I am on the flight home from the CHADD (Children and Adults with Attention Deficit Disorder) Conference held in San Francisco November 7th – 10th, 2012. As I think about the conference the word that comes PERSISTENCE comes to mind… persistence in seeking the roots of ADHD, persistence in seeking the history of ADHD, persistence in managing with ADHD and persistence in treating ADHD.
Although I couldn’t attend all of the many presentations of scientific papers and research by world renowned experts, I often heard people commenting after those sessions, “ADHD is a real thing; there is scientific proof; I feel validated.”
Gina Pera, one of the keynote speakers, spoke of the history of ADHD in medical literature. She demonstrated that ADHD existed hundreds of years ago. Her presentation was followed by a partial screening of the film “Gigante” (Spanish for Giant) which follows the life of Andress Torres. Torres is a baseball player who was with the San Francisco Giants when they won the world series in 2010. Torres spent eleven years in the minors until his ADHD was treated. He became a major component of the Giants winning the series.
“Gigante” is going to be shown at the Sundance Festival and then will have a wider release. Look for it in a movie theatre near you. The director, producer and, of course, Torres, all have ADHD, but they got it done. Persistence.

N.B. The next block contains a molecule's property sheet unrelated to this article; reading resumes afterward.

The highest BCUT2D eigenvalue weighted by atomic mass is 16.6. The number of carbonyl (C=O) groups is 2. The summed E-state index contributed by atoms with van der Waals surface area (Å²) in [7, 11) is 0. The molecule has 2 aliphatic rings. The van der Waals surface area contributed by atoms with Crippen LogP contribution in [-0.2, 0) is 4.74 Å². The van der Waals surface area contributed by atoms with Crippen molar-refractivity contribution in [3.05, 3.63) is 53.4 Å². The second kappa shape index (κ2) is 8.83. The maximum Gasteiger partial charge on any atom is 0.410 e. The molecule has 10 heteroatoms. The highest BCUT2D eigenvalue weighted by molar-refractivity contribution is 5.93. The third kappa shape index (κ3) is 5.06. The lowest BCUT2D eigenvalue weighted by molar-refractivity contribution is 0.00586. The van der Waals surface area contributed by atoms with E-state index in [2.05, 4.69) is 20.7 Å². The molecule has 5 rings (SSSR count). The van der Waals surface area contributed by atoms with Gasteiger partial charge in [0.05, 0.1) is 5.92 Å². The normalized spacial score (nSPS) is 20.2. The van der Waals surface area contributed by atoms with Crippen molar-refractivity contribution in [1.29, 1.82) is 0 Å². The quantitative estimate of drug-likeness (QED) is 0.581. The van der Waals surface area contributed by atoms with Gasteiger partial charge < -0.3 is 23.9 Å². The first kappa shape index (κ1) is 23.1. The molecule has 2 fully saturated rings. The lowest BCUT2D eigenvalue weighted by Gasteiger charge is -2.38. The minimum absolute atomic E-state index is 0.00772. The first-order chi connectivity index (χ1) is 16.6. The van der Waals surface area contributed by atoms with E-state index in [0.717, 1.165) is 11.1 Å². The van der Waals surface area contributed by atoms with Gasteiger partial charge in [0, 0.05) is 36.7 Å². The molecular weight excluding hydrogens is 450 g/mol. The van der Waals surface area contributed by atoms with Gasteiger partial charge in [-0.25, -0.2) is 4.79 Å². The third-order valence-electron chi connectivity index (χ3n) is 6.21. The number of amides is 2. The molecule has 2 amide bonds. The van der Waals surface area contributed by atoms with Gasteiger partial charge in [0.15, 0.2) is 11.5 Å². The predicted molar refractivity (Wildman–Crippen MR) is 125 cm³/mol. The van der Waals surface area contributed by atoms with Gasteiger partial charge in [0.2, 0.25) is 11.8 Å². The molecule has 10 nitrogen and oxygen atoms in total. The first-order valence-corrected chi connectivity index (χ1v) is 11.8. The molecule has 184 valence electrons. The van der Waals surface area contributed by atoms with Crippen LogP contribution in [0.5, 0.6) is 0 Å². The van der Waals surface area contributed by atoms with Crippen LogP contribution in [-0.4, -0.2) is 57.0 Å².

Much of the conversation during the CHADD Conference focused on Executive Function Skills. As I have mentioned before in my blog, Executive Function Skills are skills such as planning, time management, organizing, focus, working memory and metacognition.
What struck me the most was that no expert could say that if you do X for Y amount of time you will overcome the weaknesses in your Executive Function Skills. Instead the message was that you can work on your skills and implement systems to offset and manage your Executive Functions.
But it all comes down to persistence; persistence in implementing systems, supports, habits and skills. As often said in the ADHD world “pills don’t make skills.” Don’t get me wrong, medication can make a huge difference. But you still have to build skills, and building skills when you have ADHD involves an incredible amount of persistence.
That is why coaching is so helpful. Coaching gives you a buddy for the process. Ultimately though, the persistence must come from you. You have it within you. It takes so much energy to manage your life when you have ADHD that you have built your strength and willpower. I say “willpower” and “ADHD” in the same sentence, because I believe you can overcome the odds.
Executive Function Skills – If you are interested in learning more about Executive Function Skills and how you can work on them, check my website for information about my upcoming webinar series in January and February, 2013. This six week , Tuesday night webinar series covers Executive Functions Skills and how they work together. Save $40 if you sign up by December 15th, 2013.